I Owe It to Her Memory to Continue Fighting This
For 21 years Jacqueline Murphy (above, right) and Eleanor Vasapollo (above, left, pictured with the couple’s niece) were a team at the Nail Loft, one of three businesses in a nondescript strip mall in suburban South Easton, MA. To the Nail Loft customers, Jacquie and Ellie seemed remarkably compatible business partners and friends. Not one customer knew that they had been a couple since 1987, that they had children and grandchildren, and that in July 2004 Jacquie and Ellie married on the beach in a small ceremony with just the two of them and a Justice of the Peace.
“We’d already been ‘married’ 18 years,” Jacquie says. She smiles and shrugs. “We just didn’t tell anybody. We were a family: 2 dogs, a cat, 2.5 children—you know the rest.”
Then, in November 2007, Ellie was diagnosed with cancer, and the couple’s life and death struggle began. Knowing she would eventually be unable to work and bills would start piling up, Ellie applied to the federal Social Security Administration (SSA) for Supplemental Security Income—also known as Social Security disability payments—for the duration of her treatment. She was denied. She appealed and was denied again. The third time she sought the help of an attorney and, once again, SSA turned her down.
Ellie died peacefully at home with Jacquie by her side on Monday, August 25, 2008—less than a year after she was diagnosed. Jacquie says it was the saddest day of her life.
“But in a way it was the most phenomenal, too,” says Jacquie. “To have lived with this dear person for 21 years, to have made this commitment and shared so much, and then to be with her during her final moments. I cherish every minute we spent together.”
In sharing her grief and the news of Ellie’s death, Jacquie was overwhelmed with love and support.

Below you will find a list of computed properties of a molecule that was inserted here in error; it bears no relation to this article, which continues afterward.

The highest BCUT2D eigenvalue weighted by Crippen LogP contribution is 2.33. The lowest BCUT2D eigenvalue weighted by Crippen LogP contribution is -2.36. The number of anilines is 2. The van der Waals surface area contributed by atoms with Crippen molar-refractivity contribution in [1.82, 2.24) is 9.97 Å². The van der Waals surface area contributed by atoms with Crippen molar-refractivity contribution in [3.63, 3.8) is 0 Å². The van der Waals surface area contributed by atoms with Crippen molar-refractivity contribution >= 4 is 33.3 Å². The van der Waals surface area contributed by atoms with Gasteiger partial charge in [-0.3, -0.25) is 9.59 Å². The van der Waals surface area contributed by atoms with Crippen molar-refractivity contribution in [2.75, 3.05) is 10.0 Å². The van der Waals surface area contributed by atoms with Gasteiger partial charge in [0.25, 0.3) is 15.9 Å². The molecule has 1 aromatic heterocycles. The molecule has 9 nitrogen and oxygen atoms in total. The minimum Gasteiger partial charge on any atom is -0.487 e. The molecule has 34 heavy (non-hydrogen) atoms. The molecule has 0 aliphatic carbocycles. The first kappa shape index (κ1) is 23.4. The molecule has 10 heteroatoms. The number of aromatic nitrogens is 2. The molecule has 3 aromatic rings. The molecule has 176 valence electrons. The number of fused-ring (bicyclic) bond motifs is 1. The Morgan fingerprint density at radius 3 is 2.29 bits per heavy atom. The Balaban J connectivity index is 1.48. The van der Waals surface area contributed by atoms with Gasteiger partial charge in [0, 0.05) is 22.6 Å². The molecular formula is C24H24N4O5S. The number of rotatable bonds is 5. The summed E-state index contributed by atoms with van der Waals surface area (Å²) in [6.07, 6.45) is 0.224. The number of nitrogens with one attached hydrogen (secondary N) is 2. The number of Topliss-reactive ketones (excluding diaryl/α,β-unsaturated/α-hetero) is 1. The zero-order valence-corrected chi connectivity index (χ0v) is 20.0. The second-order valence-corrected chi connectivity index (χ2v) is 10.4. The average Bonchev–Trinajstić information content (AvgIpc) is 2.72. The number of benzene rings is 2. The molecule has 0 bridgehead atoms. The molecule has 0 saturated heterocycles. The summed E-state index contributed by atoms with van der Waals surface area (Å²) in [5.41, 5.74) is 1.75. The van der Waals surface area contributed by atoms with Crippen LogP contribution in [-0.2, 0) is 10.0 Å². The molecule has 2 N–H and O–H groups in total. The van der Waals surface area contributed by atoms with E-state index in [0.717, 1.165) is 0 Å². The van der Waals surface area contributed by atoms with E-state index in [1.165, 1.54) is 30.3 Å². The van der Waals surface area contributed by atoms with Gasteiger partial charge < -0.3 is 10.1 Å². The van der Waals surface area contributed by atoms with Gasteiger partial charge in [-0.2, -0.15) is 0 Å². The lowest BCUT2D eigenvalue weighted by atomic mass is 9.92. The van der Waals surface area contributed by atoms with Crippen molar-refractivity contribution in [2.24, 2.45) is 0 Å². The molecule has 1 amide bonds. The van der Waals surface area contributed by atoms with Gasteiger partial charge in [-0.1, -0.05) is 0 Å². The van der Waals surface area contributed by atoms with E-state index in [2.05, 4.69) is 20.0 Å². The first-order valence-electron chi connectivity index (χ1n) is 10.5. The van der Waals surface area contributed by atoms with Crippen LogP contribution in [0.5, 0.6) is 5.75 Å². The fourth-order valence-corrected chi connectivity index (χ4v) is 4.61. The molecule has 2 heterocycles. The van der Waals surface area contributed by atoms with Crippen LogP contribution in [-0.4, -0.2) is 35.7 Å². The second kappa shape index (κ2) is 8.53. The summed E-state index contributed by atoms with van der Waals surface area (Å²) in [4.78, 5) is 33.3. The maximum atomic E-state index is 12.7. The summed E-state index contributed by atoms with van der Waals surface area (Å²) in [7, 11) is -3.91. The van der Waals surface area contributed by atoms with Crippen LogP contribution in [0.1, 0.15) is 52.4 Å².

“It was awe inspiring,” she says, “how people turned around and accepted me. Here I was, grieving and coming out and feeling all this love at the same time.”
Even clients at the salon who had judgments about gay men and lesbians honored Jacquie as Ellie’s surviving spouse. But despite their legal marriage, the federal government did not.
Months after Ellie’s death SSA reversed its previous denial of disability payments during her cancer treatment. But SSA also ruled that unlike other surviving spouses Jacquie was not eligible to receive Ellie’s retroactive Social Security disability payments—payments that could have made a difference as she struggled to pay bills after Ellie died. In its December 2009 letter to Jacquie SSA explained that because of DOMA the federal government simply didn’t consider them married:
Congress did not intend same-sex spouses or survivors to be eligible for Social Security benefits. Regardless of the Social Security Administration’s position, the Defense of Marriage Act of 1996…established the legal definition of “marriage” as only a legal union between one man and one woman…
In other words, if Jacquie and Ellie had been a married opposite-sex couple who had been together for 21 years, who had raised kids and doted on grandkids, who had built and run a business together, and who had loved and supported each other through the very worst time of their lives—then Jacquie would have been recognized as a surviving spouse. SSA wouldn’t have blinked.
Jacquie says she will appeal SSA’s decision. She says she’ll keep fighting—for justice and for Ellie.
“Ellie was the strongest person I ever met. She fought her cancer till the very last day. I owe it to her memory to continue fighting this.”← Stories Home